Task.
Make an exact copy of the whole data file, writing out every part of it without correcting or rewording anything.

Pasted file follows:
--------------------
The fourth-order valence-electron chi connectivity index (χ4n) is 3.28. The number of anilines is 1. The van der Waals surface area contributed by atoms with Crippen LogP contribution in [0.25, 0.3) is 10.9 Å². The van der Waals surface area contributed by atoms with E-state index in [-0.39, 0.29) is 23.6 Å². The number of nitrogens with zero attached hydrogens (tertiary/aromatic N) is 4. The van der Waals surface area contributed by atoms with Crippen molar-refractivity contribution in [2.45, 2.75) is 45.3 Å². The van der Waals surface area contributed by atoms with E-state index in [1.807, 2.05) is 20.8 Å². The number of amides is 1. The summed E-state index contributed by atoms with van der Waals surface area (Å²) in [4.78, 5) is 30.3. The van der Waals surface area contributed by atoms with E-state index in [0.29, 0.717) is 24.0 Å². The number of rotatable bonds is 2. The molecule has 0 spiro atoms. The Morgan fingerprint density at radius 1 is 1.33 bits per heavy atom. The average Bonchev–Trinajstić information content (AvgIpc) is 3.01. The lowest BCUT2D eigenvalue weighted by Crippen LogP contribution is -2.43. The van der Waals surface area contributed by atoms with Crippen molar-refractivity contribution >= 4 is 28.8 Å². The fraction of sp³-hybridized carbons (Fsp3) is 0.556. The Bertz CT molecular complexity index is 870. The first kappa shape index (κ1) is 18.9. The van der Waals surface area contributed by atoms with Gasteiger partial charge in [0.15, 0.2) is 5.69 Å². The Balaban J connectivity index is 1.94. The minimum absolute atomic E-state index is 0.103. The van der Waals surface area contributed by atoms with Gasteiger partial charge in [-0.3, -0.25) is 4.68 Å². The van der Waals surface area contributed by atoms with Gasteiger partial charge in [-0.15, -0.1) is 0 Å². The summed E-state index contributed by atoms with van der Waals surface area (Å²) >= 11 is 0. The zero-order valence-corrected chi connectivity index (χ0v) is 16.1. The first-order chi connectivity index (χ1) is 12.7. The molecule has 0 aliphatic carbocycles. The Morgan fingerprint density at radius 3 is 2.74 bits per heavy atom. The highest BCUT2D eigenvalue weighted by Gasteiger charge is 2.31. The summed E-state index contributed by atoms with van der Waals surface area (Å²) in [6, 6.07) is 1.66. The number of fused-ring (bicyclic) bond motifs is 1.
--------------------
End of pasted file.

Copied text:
The fourth-order valence-electron chi connectivity index (χ4n) is 3.28. The number of anilines is 1. The van der Waals surface area contributed by atoms with Crippen LogP contribution in [0.25, 0.3) is 10.9 Å². The van der Waals surface area contributed by atoms with E-state index in [-0.39, 0.29) is 23.6 Å². The number of nitrogens with zero attached hydrogens (tertiary/aromatic N) is 4. The van der Waals surface area contributed by atoms with Crippen molar-refractivity contribution in [2.45, 2.75) is 45.3 Å². The van der Waals surface area contributed by atoms with E-state index in [1.807, 2.05) is 20.8 Å². The number of amides is 1. The summed E-state index contributed by atoms with van der Waals surface area (Å²) in [4.78, 5) is 30.3. The van der Waals surface area contributed by atoms with E-state index in [0.29, 0.717) is 24.0 Å². The number of rotatable bonds is 2. The molecule has 0 spiro atoms. The Morgan fingerprint density at radius 1 is 1.33 bits per heavy atom. The average Bonchev–Trinajstić information content (AvgIpc) is 3.01. The lowest BCUT2D eigenvalue weighted by Crippen LogP contribution is -2.43. The van der Waals surface area contributed by atoms with Crippen molar-refractivity contribution >= 4 is 28.8 Å². The fraction of sp³-hybridized carbons (Fsp3) is 0.556. The Bertz CT molecular complexity index is 870. The first kappa shape index (κ1) is 18.9. The van der Waals surface area contributed by atoms with Gasteiger partial charge in [0.15, 0.2) is 5.69 Å². The Balaban J connectivity index is 1.94. The minimum absolute atomic E-state index is 0.103. The van der Waals surface area contributed by atoms with Gasteiger partial charge in [-0.3, -0.25) is 4.68 Å². The van der Waals surface area contributed by atoms with Gasteiger partial charge in [-0.15, -0.1) is 0 Å². The summed E-state index contributed by atoms with van der Waals surface area (Å²) >= 11 is 0. The zero-order valence-corrected chi connectivity index (χ0v) is 16.1. The first-order chi connectivity index (χ1) is 12.7. The molecule has 0 aliphatic carbocycles. The Morgan fingerprint density at radius 3 is 2.74 bits per heavy atom. The highest BCUT2D eigenvalue weighted by Gasteiger charge is 2.31. The summed E-state index contributed by atoms with van der Waals surface area (Å²) in [6, 6.07) is 1.66. The number of fused-ring (bicyclic) bond motifs is 1.